Tzedakeh, Touchdowns And You

ffWhen I hear “Super Sunday,” I expect a phone call from my local Jewish Federation looking for pledges, but that’s because I’m not much of a football fan. Most people in this sports-obsessed country know it’s all about the pigskin this Sunday, when the Chicago Bears battle the Indianapolis Colts in the 41st Super Bowl in South Florida. (Funny, I do believe Da Bears won the very last Super Bowl I watched back in 1986, the year all the players did that painful MTV rap video known as the “Superbowl Shuffle.”)

Even if you don’t get a call from the J-Feds, there’s still ways to make this national “holiday” Jewish. The Union for Reform Judaism urges football fans this year to think of others while snarfing down the traditional “holiday” foods of nachos, Cheetos and chili dogs:

In their program guide to secular holidays, the Religious Action Center suggests “asking fans to plan a trip to the local food pantry or help organize a community wide to project to help end hunger” before settling down on the couch for the afternoon. A mighty resource of conscience and action, “the program guide aims to raise awareness and help individuals and congregations fight injustice even while enjoying the game.”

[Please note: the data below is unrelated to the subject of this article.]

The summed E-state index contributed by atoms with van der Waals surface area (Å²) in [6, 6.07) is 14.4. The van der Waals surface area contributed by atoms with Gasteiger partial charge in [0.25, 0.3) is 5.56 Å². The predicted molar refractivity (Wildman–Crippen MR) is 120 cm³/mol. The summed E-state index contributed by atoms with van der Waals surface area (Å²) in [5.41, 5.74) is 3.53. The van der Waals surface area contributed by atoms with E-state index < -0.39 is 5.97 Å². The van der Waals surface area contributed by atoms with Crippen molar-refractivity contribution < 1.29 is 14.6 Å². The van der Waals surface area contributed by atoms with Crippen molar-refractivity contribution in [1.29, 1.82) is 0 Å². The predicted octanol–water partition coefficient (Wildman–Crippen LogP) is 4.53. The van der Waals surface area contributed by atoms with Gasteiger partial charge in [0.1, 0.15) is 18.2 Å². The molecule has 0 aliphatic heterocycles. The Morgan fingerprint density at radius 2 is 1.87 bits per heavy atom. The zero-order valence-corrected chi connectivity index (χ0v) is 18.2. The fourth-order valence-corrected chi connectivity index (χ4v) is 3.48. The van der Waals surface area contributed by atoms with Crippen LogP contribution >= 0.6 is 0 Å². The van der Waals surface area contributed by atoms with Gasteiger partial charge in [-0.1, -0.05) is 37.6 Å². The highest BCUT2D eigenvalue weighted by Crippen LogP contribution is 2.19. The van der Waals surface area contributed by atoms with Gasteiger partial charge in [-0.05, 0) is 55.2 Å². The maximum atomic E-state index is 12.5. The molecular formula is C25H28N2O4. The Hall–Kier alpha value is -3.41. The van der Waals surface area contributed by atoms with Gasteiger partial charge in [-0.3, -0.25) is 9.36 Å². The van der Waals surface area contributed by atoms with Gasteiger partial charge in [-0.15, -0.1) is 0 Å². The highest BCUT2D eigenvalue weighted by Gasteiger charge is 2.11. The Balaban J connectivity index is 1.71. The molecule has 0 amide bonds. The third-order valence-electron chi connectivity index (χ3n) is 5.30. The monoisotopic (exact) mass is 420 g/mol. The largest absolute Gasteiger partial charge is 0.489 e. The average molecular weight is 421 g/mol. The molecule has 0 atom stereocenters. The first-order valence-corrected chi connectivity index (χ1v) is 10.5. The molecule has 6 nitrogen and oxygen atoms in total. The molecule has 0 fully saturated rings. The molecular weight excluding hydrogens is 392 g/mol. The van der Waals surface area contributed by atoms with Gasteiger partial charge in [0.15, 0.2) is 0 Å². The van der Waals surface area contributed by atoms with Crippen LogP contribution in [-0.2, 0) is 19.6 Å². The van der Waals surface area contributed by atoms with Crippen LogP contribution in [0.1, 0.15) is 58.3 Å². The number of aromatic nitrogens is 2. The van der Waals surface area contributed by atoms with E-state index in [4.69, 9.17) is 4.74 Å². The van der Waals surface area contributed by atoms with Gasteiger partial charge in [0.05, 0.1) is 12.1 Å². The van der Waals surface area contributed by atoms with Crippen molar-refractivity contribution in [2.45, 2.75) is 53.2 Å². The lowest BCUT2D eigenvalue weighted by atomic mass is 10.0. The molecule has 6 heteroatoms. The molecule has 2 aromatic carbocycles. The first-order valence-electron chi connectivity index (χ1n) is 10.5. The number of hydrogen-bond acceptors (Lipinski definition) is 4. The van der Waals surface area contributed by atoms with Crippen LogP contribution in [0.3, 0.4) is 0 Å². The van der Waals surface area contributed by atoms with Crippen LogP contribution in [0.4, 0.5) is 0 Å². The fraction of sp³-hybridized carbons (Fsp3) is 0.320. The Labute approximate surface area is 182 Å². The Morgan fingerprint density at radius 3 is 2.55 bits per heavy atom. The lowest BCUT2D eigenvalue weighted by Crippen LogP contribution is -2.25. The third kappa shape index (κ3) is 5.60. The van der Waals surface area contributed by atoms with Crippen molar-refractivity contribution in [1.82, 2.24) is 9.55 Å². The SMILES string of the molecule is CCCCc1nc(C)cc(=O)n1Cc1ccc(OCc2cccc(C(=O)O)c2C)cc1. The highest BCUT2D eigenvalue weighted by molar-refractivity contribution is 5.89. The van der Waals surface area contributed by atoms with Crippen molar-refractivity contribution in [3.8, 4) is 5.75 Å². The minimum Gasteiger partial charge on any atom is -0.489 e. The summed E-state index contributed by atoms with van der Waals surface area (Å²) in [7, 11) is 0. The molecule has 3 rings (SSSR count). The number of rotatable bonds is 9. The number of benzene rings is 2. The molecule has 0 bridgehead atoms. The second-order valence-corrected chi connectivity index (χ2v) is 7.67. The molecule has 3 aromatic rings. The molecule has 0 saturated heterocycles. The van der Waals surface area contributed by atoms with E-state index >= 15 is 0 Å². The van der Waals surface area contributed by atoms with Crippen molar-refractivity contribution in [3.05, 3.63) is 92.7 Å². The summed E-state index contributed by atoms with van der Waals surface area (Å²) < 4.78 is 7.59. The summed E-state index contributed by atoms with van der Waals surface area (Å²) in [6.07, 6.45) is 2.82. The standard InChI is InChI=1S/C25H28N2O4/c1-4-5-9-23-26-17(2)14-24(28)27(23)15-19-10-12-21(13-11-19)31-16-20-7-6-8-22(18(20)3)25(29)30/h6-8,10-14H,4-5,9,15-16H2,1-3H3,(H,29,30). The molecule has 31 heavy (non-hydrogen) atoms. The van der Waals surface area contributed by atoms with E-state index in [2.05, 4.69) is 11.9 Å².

It’s probably a little late to host a Super Bowl party for the homeless at the synagogue, but an hour collecting cans of food throughout the neighborhood while everyone’s dousing themselves in the pre-game beer stupor could make for a windfall for the local food bank.

If you’re already down in that sunny South Florida neck o’ da woods, you should definitely hit the hottest Super Bowl party in the upper 48, hosted by Jmerica at XTreme Indoor Karting in Fort Lauderdale. Even if you’re not a football fan (or Jewish, for that matter,) there’ll be games, prizes, food and plenty of big-screens to watch the action.

As for me, I’ll be waiting by the phone, waiting to give a few shekels to my peeps. Just call me in at half-time when my man Prince hits the field.

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